Federal STD Prevention Found Healthy by CDC

Article excerpt

Byline: Cheryl Wetzstein, THE WASHINGTON TIMES

Some 32 million cases of gonorrhea were averted in the last three decades, thanks in part to government-funded prevention efforts, federal researchers said last week.

This shows that sexually transmitted disease (STD) prevention efforts are "effective and economically sound strategies" for improving the nation's health, said Dr. John M. Douglas Jr., director of the STD prevention programs at the Centers for Disease Control and Prevention (CDC).

CDC research, released last week at a conference in the Netherlands, examined the impact of federal funding of STD prevention programs through state and local health departments. Researchers estimated that prevention programs resulted in 32 million fewer cases of gonorrhea between 1971 and 2003.

They also estimated that $5 billion in direct medical costs was saved because of reductions in cases of gonorrhea and syphilis between 1990 and 2003.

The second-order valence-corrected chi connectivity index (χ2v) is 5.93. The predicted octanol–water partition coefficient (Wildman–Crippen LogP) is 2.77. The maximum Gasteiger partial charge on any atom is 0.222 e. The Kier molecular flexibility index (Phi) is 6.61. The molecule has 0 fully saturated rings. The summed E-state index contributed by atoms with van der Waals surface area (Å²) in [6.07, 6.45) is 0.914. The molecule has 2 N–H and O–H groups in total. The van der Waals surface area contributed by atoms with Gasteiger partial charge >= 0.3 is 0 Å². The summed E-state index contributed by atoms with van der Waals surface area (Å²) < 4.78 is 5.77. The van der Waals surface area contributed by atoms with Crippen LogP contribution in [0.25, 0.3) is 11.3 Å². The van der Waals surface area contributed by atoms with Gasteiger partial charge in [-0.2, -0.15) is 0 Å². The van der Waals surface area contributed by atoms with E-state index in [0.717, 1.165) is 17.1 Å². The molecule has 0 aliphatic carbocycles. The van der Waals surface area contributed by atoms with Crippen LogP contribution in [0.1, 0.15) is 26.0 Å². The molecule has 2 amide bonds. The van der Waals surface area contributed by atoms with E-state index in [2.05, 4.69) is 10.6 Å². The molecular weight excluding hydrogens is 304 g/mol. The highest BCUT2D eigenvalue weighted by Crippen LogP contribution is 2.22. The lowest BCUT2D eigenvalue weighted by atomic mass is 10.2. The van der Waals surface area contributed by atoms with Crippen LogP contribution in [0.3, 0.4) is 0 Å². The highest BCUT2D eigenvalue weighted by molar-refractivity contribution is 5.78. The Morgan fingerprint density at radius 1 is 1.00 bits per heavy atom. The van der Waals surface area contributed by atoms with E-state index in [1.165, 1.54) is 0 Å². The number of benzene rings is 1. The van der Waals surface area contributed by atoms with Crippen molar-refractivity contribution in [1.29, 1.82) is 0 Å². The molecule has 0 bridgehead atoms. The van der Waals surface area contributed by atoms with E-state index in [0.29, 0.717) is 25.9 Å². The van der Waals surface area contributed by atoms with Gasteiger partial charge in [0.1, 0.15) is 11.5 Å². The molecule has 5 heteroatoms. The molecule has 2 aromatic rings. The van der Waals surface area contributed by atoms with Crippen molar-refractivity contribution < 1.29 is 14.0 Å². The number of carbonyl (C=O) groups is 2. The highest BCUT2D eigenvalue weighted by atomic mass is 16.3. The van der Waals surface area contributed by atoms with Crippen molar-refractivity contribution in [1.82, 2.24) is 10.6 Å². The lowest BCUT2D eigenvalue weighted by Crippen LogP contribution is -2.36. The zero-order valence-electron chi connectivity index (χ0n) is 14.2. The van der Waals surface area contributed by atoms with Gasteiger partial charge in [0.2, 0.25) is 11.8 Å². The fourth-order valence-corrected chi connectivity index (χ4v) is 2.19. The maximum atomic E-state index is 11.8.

At last week's conference, the CDC released new information about chlamydia, the United States' most commonly reported STD with 877,478 cases reported in 2003. About 2.2 percent of the adult population, ages 14-39, has chlamydia, the CDC said.

In general, men and women have about the same rates of infection. However, when specific age groups and other characteristics are examined, young women, low-income youths and blacks have a high prevalence of chlamydia.

Chlamydia can be transmitted via vaginal, oral and anal sex. It is curable with antibiotics; however, it doesn't cause any symptoms in about three-quarters of infected women and about half of infected men. …